Go get a free edition of Henry Peach Robinson's Pictorial effect in photography from Google Books.
Now google up a web site or two of great paintings. Many museums have a web site with a searchable collection. You don't need great reproductions of paintings, but you want decent ones. Poke around a bit until you can definitely find a bunch of pictures that you pretty much like, from anywhere between the 1400s to the 1800s. Sure, that's not all the paintings in the world, but they're the ones that will make sense in this context.
Skim over the little section of background I provide below.
Start reading Robinson. When he mentions a painting, use google to find a copy of it to look at before you read on, and take a look at the picture.
Keep reading until the end.
What you read will be somewhat dated, not everything should be taken as gospel truth. Robinson had some ideas about photography that are pretty old fashioned, and other ideas that are so modern that they are only now being viewed as acceptable (again).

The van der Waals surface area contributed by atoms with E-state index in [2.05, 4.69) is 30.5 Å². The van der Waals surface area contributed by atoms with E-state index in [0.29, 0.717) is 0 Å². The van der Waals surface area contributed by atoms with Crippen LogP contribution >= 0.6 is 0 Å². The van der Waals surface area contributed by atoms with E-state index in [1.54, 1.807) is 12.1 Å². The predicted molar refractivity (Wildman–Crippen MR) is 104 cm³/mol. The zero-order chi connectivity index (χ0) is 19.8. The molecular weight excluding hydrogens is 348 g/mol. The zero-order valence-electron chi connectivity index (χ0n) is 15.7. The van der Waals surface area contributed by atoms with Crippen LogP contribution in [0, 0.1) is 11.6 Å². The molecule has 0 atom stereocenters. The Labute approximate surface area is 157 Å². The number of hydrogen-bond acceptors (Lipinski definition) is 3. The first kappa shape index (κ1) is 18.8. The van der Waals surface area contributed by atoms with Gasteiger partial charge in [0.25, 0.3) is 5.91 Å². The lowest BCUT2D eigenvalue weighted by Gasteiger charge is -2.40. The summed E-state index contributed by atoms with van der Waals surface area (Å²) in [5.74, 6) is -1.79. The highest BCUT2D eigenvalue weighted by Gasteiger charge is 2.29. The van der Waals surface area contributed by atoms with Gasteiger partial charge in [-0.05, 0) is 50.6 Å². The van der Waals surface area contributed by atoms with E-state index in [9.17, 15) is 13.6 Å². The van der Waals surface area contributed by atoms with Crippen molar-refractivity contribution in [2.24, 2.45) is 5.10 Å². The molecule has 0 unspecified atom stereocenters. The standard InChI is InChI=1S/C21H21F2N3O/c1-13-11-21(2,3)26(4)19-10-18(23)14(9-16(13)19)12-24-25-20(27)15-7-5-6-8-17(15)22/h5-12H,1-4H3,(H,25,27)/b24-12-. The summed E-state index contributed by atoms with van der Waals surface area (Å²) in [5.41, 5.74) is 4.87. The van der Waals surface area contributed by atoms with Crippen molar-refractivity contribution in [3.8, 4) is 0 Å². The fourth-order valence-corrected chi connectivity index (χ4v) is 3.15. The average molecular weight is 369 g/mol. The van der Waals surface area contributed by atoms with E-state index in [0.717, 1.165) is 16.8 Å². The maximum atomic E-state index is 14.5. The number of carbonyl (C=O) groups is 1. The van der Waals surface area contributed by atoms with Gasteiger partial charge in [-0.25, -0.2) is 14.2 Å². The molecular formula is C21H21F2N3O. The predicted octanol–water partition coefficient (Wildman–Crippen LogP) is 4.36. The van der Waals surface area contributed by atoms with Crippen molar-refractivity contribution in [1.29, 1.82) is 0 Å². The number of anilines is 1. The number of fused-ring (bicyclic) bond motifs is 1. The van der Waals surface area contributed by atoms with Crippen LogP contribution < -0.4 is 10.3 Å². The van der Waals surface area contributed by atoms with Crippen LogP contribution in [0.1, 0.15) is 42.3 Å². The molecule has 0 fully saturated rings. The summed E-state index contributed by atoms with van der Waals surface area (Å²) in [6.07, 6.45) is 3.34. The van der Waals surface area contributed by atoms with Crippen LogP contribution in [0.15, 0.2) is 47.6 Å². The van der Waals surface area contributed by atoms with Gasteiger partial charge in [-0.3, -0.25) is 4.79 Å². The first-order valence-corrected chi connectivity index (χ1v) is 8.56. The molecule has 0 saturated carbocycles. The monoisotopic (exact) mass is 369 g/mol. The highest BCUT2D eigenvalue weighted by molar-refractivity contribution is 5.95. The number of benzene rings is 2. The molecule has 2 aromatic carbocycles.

When you get to the end, which should take a handful of hours, you will have learned more about composition than a 100 years spent on crummy web sites with their rotten Rule of Thirds and Golden Ratios, and their terrible terrible sample pictures.
Robinson was writing in the nineteenth century, when film did not exist. Emulsions were coated on to glass plates, instead. Exposure times were long, measured in many seconds, so moving subjects was a big no-no. People had to hold still. For portraits, a head-rest was used, to assist the subject in not moving.
Emulsions were also orthochromatic, which means that it was more or less impossible to take a photograph that included a decent rendering of clouds and landscape at the same time. The sky was normally white in a landscape photograph, without compositing together multiple images.
The long exposure times meant that shutters as we know them did not exist. One simply removed the lens cap, counted for a bit, and then put the lens cap back on.
Chiaroscuro means, basically, the arrangement of light and shadow in a picture.